KHE: In this connection, I often talk about the magic of the moment. Because in improvisation, unlike composition, one is not "out of time" but in the middle of the passage of time, situations come up due to this responsibility and this compulsion that cannot be planned by a composer at the writing-table. That's why I'm interested in improvisation: because there I can arrive at formulations which would never come to me at the desk. Even if I improvise solo and have prepared certain material and structural concepts, in the moment of playing, and in continuous contact with the sound created, the necessity of a progression will come up which I could never realise in customary composition.
(Sargfabrik Vienna, 1999)
featuring Karlheinz Essl (computer, electronics), Elisabeth Flunger (percussion)
in collaboration with LUX FLUX (Inge Kaindlstorfer, Annette Pfefferkorn, Jack Hauser, David Ender)
Photos by Oleg Soulimenko
JH: Does improvisation imply a social necessity for you because the changed living conditions require something like that? Or does it come from purely aesthetic considerations on your part?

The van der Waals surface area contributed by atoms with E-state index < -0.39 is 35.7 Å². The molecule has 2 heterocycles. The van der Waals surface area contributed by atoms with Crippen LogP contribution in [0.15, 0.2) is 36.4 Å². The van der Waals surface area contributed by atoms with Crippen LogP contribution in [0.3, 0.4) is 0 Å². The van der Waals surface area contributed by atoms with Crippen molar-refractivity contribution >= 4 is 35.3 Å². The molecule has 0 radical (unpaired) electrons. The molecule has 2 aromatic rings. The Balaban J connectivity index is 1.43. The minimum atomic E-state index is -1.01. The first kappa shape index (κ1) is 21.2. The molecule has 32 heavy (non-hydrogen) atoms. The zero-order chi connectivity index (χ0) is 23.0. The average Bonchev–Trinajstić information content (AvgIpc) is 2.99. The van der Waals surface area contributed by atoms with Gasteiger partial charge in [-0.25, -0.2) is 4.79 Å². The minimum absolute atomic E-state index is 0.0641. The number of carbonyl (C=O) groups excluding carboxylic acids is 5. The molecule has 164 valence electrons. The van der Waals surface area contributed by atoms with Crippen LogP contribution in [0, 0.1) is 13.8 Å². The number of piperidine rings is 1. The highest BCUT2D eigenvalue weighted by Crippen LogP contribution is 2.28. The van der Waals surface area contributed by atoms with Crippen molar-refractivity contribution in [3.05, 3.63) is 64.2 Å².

KHE: I believe that improvisation also offers another approach for the audience. Instead of presenting a finished product I've wrested from myself in week-long work, I now invite the audience to become witness of a process.
JH: Meaning that the monologue itself is a dialogue already...
KHE: A dialogue with the audience. - I felt this instinctively when I began as an improviser. I always played in front of an audience, always public. In 1998, when I played with Christian Fennesz in "rhiz" for the first time, we didn't even know each other. It was then when I noticed that the public has an eroticism that really makes demands on you and puts you into tension. For instance, I'd find it completely uninteresting to improvise now together with you here in my studio. But I'd find it terribly exciting to do this during the opening times of the museum (the Essl Collection) even if it hadn't been announced as a concert.